Fresh-Pressed Olive Oil Club

The Olive Oil Hunter News #111

Pork Chops with Tomatoes and Capers Recipe and What Makes Olive Oil a Good Fat

As members of the Fresh-Pressed Olive Oil Club know, the vibrant pepperiness of extra virgin olive oil comes from its polyphenols, important antioxidants that foster good health in so many ways. But there’s more to the story. EVOO’s main nutrient and the source of its calories is monounsaturated fatty acids, or MUFAs, which confer special benefits as well. That’s why many health authorities recommend them over saturated fats (those solid at room temperature, like butter). In this edition of the Newsletter, we’ll look at the one-two punch of MUFAs and polyphenols—and how together they can help staunch a very serious health epidemic, metabolic syndrome. But first, a wonderful winter recipe sure to become a favorite.

Pork Chops with Tomatoes and Capers

  • Pork chops with tomatoes and capers Pork Chops with Tomatoes and Capers

    This Mediterranean-style dish is cooked on the stovetop in a single pan and creates a rich, tomato sauce. 


    • 1/4 cup white whole-wheat or all-purpose flour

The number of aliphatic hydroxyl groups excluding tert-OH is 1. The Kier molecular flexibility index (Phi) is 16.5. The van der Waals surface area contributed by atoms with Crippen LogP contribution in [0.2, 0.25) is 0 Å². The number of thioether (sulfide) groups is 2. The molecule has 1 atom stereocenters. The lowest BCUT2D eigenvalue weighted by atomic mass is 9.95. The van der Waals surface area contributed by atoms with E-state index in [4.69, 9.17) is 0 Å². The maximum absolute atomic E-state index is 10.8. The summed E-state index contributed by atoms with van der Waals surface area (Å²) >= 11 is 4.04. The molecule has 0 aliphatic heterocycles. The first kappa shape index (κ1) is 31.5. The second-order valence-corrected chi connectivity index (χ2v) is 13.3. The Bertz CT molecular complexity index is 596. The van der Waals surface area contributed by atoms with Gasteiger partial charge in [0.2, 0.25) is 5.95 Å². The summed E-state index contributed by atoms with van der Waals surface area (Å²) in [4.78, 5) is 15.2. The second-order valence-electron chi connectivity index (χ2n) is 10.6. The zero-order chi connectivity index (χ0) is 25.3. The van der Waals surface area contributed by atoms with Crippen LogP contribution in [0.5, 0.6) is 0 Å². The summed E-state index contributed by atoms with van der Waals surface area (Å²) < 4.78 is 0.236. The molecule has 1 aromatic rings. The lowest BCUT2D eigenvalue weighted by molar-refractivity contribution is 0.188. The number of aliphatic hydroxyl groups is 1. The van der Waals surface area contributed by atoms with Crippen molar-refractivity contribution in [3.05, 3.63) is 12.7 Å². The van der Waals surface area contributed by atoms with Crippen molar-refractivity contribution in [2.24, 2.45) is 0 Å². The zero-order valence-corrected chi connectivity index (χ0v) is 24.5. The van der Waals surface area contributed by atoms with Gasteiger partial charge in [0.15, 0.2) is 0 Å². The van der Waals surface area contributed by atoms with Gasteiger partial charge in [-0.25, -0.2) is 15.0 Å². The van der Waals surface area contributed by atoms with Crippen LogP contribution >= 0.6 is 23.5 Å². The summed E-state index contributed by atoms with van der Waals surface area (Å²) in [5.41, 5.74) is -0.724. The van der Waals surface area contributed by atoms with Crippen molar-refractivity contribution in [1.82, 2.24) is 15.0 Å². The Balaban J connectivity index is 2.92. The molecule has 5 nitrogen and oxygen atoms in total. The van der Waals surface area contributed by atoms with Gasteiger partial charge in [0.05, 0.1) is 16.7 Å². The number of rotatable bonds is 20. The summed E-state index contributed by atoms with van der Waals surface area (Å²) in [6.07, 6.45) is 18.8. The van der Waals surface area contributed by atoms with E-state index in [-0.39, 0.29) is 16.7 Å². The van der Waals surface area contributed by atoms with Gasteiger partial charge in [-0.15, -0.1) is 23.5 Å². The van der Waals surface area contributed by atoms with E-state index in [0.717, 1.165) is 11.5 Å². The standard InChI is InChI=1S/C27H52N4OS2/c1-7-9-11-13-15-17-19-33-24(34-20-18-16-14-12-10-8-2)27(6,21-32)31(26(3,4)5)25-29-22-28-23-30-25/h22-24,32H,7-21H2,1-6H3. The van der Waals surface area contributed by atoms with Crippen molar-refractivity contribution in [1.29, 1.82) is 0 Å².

• 1 teaspoon each coarse sea salt and freshly ground black pepper
    • 6 pork chops, each about 1/2-inch thick
    • 4 tablespoons extra virgin olive oil
    • 4 garlic cloves, minced
    • 1/3 cup balsamic vinegar
    • 1/3 cup chicken stock, homemade or low-sodium store-bought
    • 1 28-ounce can diced tomatoes with its juice
    • 4 tablespoons capers


    Step 1

    Combine the flour, salt, and pepper in a pie plate. Heat a frying pan large enough to hold the chops (if necessary, you can cook the chops in batches). Once the pan is hot, add the olive oil and quickly coat both sides of each chop in the flour mixture, shake off any excess, and add to the pan. Sauté 5 minutes on each side or until browned. 

    Step 2

    Transfer the chops to a dish. Add the garlic to the pan and sauté slightly, then deglaze the pan with the vinegar. Add the tomatoes along with their juice, the broth, and the capers, and briefly bring to a boil.

    Step 3

    Add back the chops, reduce the heat to a simmer, and cook until the chops are cooked through and register 145°F on an instant-read thermometer, about 10 minutes more. 

    Yields 6 servings.

Healthy Kitchen Nugget: The Truth About Nondairy Milks

For Your Best Health

What Makes Olive Oil a Good Fat 

The study making news: “The clinical impact of an extra virgin olive oil enriched Mediterranean diet on metabolic syndrome: Lights and shadows of a nutraceutical approach,” a research review published in Frontiers in Nutrition (2022).

Most research on the benefits of olive oil and the Mediterranean diet centers on the healthful properties of its polyphenols, but its fatty acids deliver benefits of their own. What’s more, the polyphenols and fatty acids seem to work in synergy to do even more.